Testing Average

I finally got my report from my neuropsych testing.  Oh, I had the results more than a month ago,  and posted about it. But I got the physical report, which I was unable to read while I was there (partly because I wanted my sister’s opinion on the report, and partly because the post-doc I was meeting with had to get his supervising psychologist’s approval on it, which he had been unable to do prior to our meeting last month.

Now, I will admit that he (and most other people reading a report like this) where the worst issue is a “low average” score (the Brief Cognitive Status Exam [BCSE] which is scored opposite most others, with the top performing as Average, and Low Average being essentially the 2nd best score), and most scores were “high average” there would be some confusion at why I would consider that to be proof that I have a certain amount of cognitive loss from my own personal baseline.

While I have always perceived myself to be the least intelligent person in my family of origin, that doesn’t mean that I am stupid.  Everyone in our family has consistently tested above average.  Even with my father’s mini-strokes, he has only lost 1-2 standard deviations from the mean his premorbid condition. The family’s IQs are between 95th and 99th percentile.

So, yes, even with all of this testing, and being told that I obviously have no cognitive decline because I test as “average” I do have an issue.  I haven’t been average before, so testing as average now means I’ve got a decline.

Whether it is an expected level of decline based on my age (cognitive ability can become less just by age), or is a situation that may or may not go away is anybody’s guess.  But I would need far more in-depth testing to even get an idea of exactly what decline there is.

And it doesn’t help that the main test involved is completely invalid for anyone with chronic pain.

In fact, the clinical diagnosis of Somatic Symptom Disorder is problematical because:

  1. My awareness of my symptoms are part and parcel of having chronic pain. It is impossible to evaluate how much energy I have to complete a given task without a strong awareness of my body’s functioning.
  2. My emotional state relating to my body and the chronic pain issues I have is rather pessimistic, because of two separate issues:
    1. There is unlikely to be any “cure” for my chronic pain, because it is caused by damage to bone and cartilage.  Therefore I can only expect further degeneration.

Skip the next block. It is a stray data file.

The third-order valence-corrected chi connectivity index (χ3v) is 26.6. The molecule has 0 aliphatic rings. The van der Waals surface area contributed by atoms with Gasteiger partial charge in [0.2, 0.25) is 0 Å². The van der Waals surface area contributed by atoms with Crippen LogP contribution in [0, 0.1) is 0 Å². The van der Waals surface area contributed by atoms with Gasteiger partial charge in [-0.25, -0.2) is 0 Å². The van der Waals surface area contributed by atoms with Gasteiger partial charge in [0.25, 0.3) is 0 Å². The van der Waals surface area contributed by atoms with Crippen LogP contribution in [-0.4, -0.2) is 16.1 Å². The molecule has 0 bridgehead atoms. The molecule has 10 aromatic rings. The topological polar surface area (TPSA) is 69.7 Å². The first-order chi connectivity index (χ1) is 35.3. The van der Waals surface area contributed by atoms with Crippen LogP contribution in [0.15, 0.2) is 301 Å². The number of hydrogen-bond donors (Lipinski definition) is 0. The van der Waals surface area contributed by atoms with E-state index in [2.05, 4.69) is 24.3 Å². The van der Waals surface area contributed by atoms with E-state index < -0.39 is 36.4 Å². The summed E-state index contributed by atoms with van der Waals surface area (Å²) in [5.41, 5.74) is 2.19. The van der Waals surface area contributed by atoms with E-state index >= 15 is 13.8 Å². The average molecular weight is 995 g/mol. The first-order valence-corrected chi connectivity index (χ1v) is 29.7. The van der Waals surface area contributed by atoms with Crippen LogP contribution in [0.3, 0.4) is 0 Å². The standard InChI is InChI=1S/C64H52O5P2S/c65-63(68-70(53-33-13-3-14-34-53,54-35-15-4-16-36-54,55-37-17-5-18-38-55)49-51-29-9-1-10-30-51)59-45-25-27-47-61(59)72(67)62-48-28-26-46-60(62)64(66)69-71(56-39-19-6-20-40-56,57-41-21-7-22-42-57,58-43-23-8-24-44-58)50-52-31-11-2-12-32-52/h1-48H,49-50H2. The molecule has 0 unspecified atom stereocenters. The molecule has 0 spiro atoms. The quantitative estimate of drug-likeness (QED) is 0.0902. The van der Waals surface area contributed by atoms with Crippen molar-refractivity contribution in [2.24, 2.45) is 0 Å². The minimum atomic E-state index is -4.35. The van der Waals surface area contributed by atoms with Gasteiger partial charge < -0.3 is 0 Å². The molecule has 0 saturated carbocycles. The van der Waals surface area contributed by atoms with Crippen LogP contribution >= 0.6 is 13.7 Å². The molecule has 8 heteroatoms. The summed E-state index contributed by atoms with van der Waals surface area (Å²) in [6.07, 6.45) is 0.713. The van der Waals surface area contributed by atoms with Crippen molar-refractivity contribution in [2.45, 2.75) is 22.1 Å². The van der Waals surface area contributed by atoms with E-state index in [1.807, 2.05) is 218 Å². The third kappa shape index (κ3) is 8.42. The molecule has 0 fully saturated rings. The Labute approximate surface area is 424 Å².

2. The best attitude I have about my chronic pain I have been able to experience has been simple acceptance of my own limitations. Do I get depressed about it sometimes? Of course, no one can always have a positive attitude about everything. But, I don’t wallow in self-pity about it.
  3. The DSM-5 defines SSD as including excessive and disproportionate thoughts, feelings and behaviors regarding those symptoms.” The problem always happens with anyone who has what is considered an “invisible” illness.  Someone who is physically healthy wouldn’t have the same kind of awareness of limitations as someone who has to constantly be aware of and able to asses our ability to do anything at any given moment.  Sadly, most of the psychology community has not necessarily gotten to a point where they really do understand the emotional average when dealing with someone with a chronic physical illness. In fact, I’ve referred to the Spoon Theory” to define my life living with chronic pain, and have had therapists look at me with a blank, questioning look.

The issue comes down to the fact that unless I’m that aware of EVERY choice I make, I can easily run out of spoons.  And having the severe depression and anxiety means I have far less spoons than I should have because I have run a constant deficit of spoons for decades living with my ex.  That means I technically don’t have ANY spoons for today, and am continuing to run that deficit.  The only thing I can do is have mercy on myself, and if my body says, “Look, you idiot.  We need sleep RIGHT NOW!” I have to listen to it.  If I don’t listen, it means that my recovery is actually going to take longer because I’m adding to the deficit.

That DOES NOT make me a hypochondriac.  It makes me someone who has a chronic, yet invisible, illness.

And yes, writing this blog does take at least one spoon.  If it requires research, it can take more than one. And more often than not, when I miss a day, it’s because I’m all out of spoons.  And it is also why if I get more ideas for a post, that I schedule ahead so that I can be a little more lackadaisical about posting.

 

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Categories: Body Health, General Contemplation | Tags: , , , , , , , , , | Leave a comment

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